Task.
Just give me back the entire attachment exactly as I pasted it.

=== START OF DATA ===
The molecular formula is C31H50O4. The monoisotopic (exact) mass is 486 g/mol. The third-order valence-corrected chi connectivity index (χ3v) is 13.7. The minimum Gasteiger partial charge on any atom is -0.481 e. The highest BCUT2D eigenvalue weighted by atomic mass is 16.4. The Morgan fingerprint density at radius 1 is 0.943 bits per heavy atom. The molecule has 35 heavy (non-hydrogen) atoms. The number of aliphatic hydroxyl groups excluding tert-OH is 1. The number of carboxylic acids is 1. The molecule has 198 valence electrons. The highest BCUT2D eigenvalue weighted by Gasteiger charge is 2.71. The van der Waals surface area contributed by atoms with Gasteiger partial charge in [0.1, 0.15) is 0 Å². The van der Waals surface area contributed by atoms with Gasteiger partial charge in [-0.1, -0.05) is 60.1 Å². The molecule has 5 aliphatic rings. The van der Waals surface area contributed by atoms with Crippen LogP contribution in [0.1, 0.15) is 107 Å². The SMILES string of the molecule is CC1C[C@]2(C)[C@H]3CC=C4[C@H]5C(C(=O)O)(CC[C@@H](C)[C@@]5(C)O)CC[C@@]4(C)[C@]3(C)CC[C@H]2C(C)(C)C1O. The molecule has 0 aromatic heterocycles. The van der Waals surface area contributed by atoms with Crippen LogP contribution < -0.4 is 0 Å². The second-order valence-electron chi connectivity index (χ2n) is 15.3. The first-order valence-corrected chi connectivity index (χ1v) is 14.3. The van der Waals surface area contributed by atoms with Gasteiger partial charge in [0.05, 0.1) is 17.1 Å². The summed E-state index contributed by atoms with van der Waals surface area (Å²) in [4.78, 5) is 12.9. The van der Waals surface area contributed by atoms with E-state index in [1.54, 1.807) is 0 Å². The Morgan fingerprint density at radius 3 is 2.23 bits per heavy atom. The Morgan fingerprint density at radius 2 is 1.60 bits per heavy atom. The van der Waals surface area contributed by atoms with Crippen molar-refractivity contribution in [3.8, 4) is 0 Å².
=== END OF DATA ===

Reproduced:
The molecular formula is C31H50O4. The monoisotopic (exact) mass is 486 g/mol. The third-order valence-corrected chi connectivity index (χ3v) is 13.7. The minimum Gasteiger partial charge on any atom is -0.481 e. The highest BCUT2D eigenvalue weighted by atomic mass is 16.4. The Morgan fingerprint density at radius 1 is 0.943 bits per heavy atom. The molecule has 35 heavy (non-hydrogen) atoms. The number of aliphatic hydroxyl groups excluding tert-OH is 1. The number of carboxylic acids is 1. The molecule has 198 valence electrons. The highest BCUT2D eigenvalue weighted by Gasteiger charge is 2.71. The van der Waals surface area contributed by atoms with Gasteiger partial charge in [0.1, 0.15) is 0 Å². The van der Waals surface area contributed by atoms with Gasteiger partial charge in [-0.1, -0.05) is 60.1 Å². The molecule has 5 aliphatic rings. The van der Waals surface area contributed by atoms with Crippen LogP contribution in [0.1, 0.15) is 107 Å². The SMILES string of the molecule is CC1C[C@]2(C)[C@H]3CC=C4[C@H]5C(C(=O)O)(CC[C@@H](C)[C@@]5(C)O)CC[C@@]4(C)[C@]3(C)CC[C@H]2C(C)(C)C1O. The molecule has 0 aromatic heterocycles. The van der Waals surface area contributed by atoms with Crippen LogP contribution < -0.4 is 0 Å². The second-order valence-electron chi connectivity index (χ2n) is 15.3. The first-order valence-corrected chi connectivity index (χ1v) is 14.3. The van der Waals surface area contributed by atoms with Gasteiger partial charge in [0.05, 0.1) is 17.1 Å². The summed E-state index contributed by atoms with van der Waals surface area (Å²) in [4.78, 5) is 12.9. The van der Waals surface area contributed by atoms with E-state index in [1.54, 1.807) is 0 Å². The Morgan fingerprint density at radius 3 is 2.23 bits per heavy atom. The Morgan fingerprint density at radius 2 is 1.60 bits per heavy atom. The van der Waals surface area contributed by atoms with Crippen molar-refractivity contribution in [3.8, 4) is 0 Å².